County to consider $8.1 million in projects
WOODSTOCK – Shenandoah County could pursue $8 million in big and small projects next year even as leaders try to plug a hole in the budget.
Finance Director Mandy Belyea presented the capital improvement program to the Board of Supervisors on Tuesday as part of its ongoing deliberations for the fiscal 2017 budget. Projects recommended for fiscal 2017 total $8.15 million. A new sheriff’s office headquarters, at an estimated cost of $6 million, covers the bulk of the expense.
County Administrator Mary T. Price presented her proposed fiscal 2017 budget last week that showed a shortfall of about $5.4 million between the recommended expenses ($71.15 million) and projected revenues ($65.76 million). Increased spending in public safety and education, along with recurring costs the county covered in the current budget with savings, make up most of the deficit.
But the board likely cannot make up the deficit by putting off the capital projects, Belyea explained Wednesday.
“The $5 million that we’re short is unrelated to capital needs,” Belyea said. “If the board, this year, did fund any capital needs, that doesn’t impact our operational budget in terms of those dollars.”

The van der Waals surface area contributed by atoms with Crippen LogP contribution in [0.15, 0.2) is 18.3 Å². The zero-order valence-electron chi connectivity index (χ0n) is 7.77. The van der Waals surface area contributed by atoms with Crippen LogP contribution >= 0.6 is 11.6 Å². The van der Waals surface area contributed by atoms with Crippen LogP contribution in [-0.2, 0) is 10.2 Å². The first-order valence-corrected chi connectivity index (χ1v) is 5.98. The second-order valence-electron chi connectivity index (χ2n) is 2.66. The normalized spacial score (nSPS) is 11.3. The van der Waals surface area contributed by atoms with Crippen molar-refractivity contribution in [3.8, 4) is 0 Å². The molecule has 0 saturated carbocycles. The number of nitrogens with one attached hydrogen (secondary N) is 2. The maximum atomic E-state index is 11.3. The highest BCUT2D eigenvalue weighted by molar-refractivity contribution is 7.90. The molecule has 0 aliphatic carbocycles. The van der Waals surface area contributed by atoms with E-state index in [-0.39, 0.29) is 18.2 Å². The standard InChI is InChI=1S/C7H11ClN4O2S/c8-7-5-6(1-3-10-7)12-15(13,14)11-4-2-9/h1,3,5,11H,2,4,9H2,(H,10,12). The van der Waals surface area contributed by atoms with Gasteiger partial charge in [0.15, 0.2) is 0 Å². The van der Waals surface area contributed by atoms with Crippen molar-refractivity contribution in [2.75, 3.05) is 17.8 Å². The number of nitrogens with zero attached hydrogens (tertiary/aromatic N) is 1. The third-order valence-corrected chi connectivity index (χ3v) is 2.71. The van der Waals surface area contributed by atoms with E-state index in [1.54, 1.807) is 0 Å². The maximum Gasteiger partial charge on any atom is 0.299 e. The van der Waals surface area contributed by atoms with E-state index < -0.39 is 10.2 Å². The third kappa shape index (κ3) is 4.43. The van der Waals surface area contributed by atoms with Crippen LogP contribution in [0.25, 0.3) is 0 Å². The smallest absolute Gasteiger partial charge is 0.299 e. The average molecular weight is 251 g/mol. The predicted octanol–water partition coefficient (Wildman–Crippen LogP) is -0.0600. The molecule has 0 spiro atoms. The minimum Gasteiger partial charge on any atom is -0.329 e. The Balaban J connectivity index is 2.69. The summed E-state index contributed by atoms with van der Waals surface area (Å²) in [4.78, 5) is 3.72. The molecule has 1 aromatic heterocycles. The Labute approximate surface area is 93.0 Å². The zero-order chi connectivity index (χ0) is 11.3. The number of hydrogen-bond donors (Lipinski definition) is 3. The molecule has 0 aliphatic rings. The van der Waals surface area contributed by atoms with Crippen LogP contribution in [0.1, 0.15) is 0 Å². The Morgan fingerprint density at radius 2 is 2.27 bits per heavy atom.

The county is anticipating that revenue from a federal asset-sharing program will cover the $6 million for the sheriff’s headquarters, Belyea said. The county should see more precise cost estimates in the near future once the contracted architectural firm completes its analysis for the project.
“That almost is a wash,” Belyea said.
The county also anticipates covering the cost of some capital needs, Belyea said. The county expects to receive a $200,000 grant toward a $250,000 ambulance, she noted.
Other projects recommended in next year’s budget include: $100,000 for the first phase of an upgrade to the county radio system; $5,128 to install handicap door push buttons; $15,000 to repair outbuildings at the County Farm in Maurertown; $1.3 million for new vehicles, computers and other computers.
The county recently received notice from Motorola that its radio system – in the emergency communications center and mountaintop equipment – is nearing the end of its useful life and would need to be replaced.
The government center complies with the Americans with Disabilities Act, but the county has heard concerns from elderly and disabled people about the difficulties of entering the center. Installing push-button, door-opening devices would help alleviate this problem, officials have said.
An additional $732,711 in improvements to sanitary district facilities is covered by separate, enterprise funds.
The proposed budget calls for the county to use savings or unassigned fund balance to pay for projects not already covered by asset sharing and grants, or related to the sanitary district, Belyea said. The $2.74 million from savings would cover the following: $866,191 for general fund capital projects; $1.39 million for schools’ “urgent” capital needs; $5,833 for the Board of Equalization; $122,250 for a one-time employee bonus; and $350,000 reserve for unexpected expenses.
Contact staff writer Alex Bridges at 540-465-5137 ext. 125, or firstname.lastname@example.org
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